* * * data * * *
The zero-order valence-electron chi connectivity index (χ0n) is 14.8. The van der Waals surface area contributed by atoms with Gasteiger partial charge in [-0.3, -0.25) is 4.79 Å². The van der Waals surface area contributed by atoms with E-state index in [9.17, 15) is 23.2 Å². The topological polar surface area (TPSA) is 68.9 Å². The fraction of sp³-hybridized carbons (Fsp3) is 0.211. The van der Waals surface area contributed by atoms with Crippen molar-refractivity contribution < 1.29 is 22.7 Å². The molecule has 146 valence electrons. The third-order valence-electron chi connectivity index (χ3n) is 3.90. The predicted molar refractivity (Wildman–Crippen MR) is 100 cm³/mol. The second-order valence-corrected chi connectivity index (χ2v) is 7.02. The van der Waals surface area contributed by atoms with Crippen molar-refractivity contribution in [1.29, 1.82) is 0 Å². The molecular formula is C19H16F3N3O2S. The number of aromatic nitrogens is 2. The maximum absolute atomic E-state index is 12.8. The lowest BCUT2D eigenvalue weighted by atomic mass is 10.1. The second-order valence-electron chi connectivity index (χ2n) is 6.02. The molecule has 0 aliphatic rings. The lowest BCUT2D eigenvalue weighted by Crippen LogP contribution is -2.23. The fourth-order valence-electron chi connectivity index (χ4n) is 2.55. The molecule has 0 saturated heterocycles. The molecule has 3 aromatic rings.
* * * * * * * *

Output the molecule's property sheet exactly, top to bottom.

The zero-order valence-electron chi connectivity index (χ0n) is 14.8. The van der Waals surface area contributed by atoms with Gasteiger partial charge in [-0.3, -0.25) is 4.79 Å². The van der Waals surface area contributed by atoms with E-state index in [9.17, 15) is 23.2 Å². The topological polar surface area (TPSA) is 68.9 Å². The fraction of sp³-hybridized carbons (Fsp3) is 0.211. The van der Waals surface area contributed by atoms with Crippen molar-refractivity contribution < 1.29 is 22.7 Å². The molecule has 146 valence electrons. The third-order valence-electron chi connectivity index (χ3n) is 3.90. The predicted molar refractivity (Wildman–Crippen MR) is 100 cm³/mol. The second-order valence-corrected chi connectivity index (χ2v) is 7.02. The van der Waals surface area contributed by atoms with Crippen molar-refractivity contribution in [1.29, 1.82) is 0 Å². The molecular formula is C19H16F3N3O2S. The number of aromatic nitrogens is 2. The maximum absolute atomic E-state index is 12.8. The lowest BCUT2D eigenvalue weighted by atomic mass is 10.1. The second-order valence-electron chi connectivity index (χ2n) is 6.02. The molecule has 0 aliphatic rings. The lowest BCUT2D eigenvalue weighted by Crippen LogP contribution is -2.23. The fourth-order valence-electron chi connectivity index (χ4n) is 2.55. The molecule has 0 saturated heterocycles. The molecule has 3 aromatic rings.